The nested ‘IF’ idea can be expanded up to seven ‘IF’ functions. While that can be powerful functionally, it’s not difficult to imagine how that could become unmanageable at some point from a testing and troubleshooting perspective.

Experts have devised all kinds of workarounds to the nested ‘IF’ function for many years due to its limitations. However, with the release of Excel 2016, Microsoft has now come up with a better solution: the ‘IFS’ function.

**How to use the ‘IFS’ function in excel**

The ‘IFS’ function is Microsoft’s answer to the nested ‘IF’ function. It allows for the same functionality in a simpler form designed for multiple conditional tests.

The ‘IFS’ function essentially tests multiple conditions until the first true is returned. This may make more sense by looking at the syntax:

**‘=IFS(logical_test1, value_if_true1, logical_test2, value_if_true2, …)’**

So let’s see how this works with the previous scenario:

Note the contrast of the formula here compared to the previous example using a nested ‘IF’ formula. For starters, the ‘IFS’ function is a far more straightforward method with improved readability. It is a very intuitive method of achieving the same results.

One thing that might not be obvious at first with the ‘IFS’ function is that its lack of an argument for a FALSE result to any of the logical tests needs to be considered. For instance, in our example, if we were to instead choose the number 21 as our test value, we will get an error if the formula is otherwise left unchanged:

So in order to address this, we simply add a last logical test that is always TRUE (like ‘1 = 1’) and select the value we want the formula to return in the event that all previous logical tests turn out to be FALSE.

**A practical example**

Now that we have covered the basics of how to use the ‘IFS’ function, let’s apply it to a real-world example. Let’s consider a situation in which we have a measurement for hand size and we want to convert that to glove sizes. The following table shows our conversion from the measurement to the size.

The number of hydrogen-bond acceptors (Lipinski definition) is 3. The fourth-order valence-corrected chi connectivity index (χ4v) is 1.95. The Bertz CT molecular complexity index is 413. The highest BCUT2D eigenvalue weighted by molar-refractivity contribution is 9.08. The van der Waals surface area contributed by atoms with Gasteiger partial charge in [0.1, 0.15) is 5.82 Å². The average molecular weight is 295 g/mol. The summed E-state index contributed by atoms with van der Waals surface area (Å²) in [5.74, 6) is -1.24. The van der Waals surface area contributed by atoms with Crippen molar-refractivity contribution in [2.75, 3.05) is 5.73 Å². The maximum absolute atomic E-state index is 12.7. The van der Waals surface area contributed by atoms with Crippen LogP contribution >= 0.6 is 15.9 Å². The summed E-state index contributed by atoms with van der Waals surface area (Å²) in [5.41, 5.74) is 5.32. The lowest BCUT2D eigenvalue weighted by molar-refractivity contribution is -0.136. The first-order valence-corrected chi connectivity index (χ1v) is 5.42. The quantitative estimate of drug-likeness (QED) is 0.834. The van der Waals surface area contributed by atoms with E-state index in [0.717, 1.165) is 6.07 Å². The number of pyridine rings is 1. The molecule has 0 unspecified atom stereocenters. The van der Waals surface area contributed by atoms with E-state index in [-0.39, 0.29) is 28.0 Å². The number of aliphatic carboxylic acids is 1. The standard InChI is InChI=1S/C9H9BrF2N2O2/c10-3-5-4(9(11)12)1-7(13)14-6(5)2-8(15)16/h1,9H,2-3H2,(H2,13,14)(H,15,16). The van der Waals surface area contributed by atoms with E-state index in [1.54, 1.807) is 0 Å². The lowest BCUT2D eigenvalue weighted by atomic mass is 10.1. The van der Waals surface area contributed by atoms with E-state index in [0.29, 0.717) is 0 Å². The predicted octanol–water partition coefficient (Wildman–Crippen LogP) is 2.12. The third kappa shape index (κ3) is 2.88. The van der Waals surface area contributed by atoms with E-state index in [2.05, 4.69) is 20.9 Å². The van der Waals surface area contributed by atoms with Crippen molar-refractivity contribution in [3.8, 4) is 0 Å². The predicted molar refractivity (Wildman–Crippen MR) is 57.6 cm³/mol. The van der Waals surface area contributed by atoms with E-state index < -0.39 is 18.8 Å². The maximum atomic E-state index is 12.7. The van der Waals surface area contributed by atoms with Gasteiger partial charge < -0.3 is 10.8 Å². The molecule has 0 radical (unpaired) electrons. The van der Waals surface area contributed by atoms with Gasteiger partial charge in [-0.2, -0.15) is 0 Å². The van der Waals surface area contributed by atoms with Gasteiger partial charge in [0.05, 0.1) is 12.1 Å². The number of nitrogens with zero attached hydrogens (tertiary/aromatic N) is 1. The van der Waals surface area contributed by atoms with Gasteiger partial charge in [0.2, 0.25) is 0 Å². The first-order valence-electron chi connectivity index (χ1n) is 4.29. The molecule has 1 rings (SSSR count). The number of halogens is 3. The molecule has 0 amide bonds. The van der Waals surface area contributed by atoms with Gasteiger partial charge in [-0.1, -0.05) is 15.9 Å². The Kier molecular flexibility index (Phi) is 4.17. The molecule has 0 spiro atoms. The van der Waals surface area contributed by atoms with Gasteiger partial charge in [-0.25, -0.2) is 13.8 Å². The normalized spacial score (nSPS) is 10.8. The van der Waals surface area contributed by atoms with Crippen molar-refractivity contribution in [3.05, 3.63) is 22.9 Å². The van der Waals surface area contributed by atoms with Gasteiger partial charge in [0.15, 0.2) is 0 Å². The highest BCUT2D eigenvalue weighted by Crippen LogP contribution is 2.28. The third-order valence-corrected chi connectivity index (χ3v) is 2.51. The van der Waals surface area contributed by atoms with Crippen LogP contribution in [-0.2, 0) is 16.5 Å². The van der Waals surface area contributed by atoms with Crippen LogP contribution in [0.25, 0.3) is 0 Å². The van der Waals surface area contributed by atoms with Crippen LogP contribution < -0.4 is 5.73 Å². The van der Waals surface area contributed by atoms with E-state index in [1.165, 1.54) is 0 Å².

** **

So the concept here is that the recommended size for hand measurements 6.5 or less is ‘XXS’, 7 or less is ‘XS’, 7.5 or less is ‘S’, and so on. These statements are our logical tests and resulting values if TRUE. And if we have a short list of measurements, we can use the cell references in our arguments to match up to sizes based on the measurement conditions:

Note the similarity to our more basic example earlier. This is a great illustration of the ‘IFS’ function at work in a real life type of scenario. We can also replace the literal values in our formula with the cell references in our cross reference table (found two pictures above in the range of A2 to D2):

The ‘IFS’ function is just one of the many new features available in Excel 2016 and we have just shown how useful it can be. It builds on one of the most widely used logical functions providing an even broader range of flexibility. With its simpler approach to tackling the needs only nested ‘IF’ functions could previously address, the ‘IFS’ function figures to become a mainstay for even the most inexperienced Excel user. Read more on the use of the IF and IFS functions here.

*This guide is written by certified Microsoft Office Specialist Kasper Langmann from Spreadsheeto. Did you like this guide? Then go **check out his free Excel training.*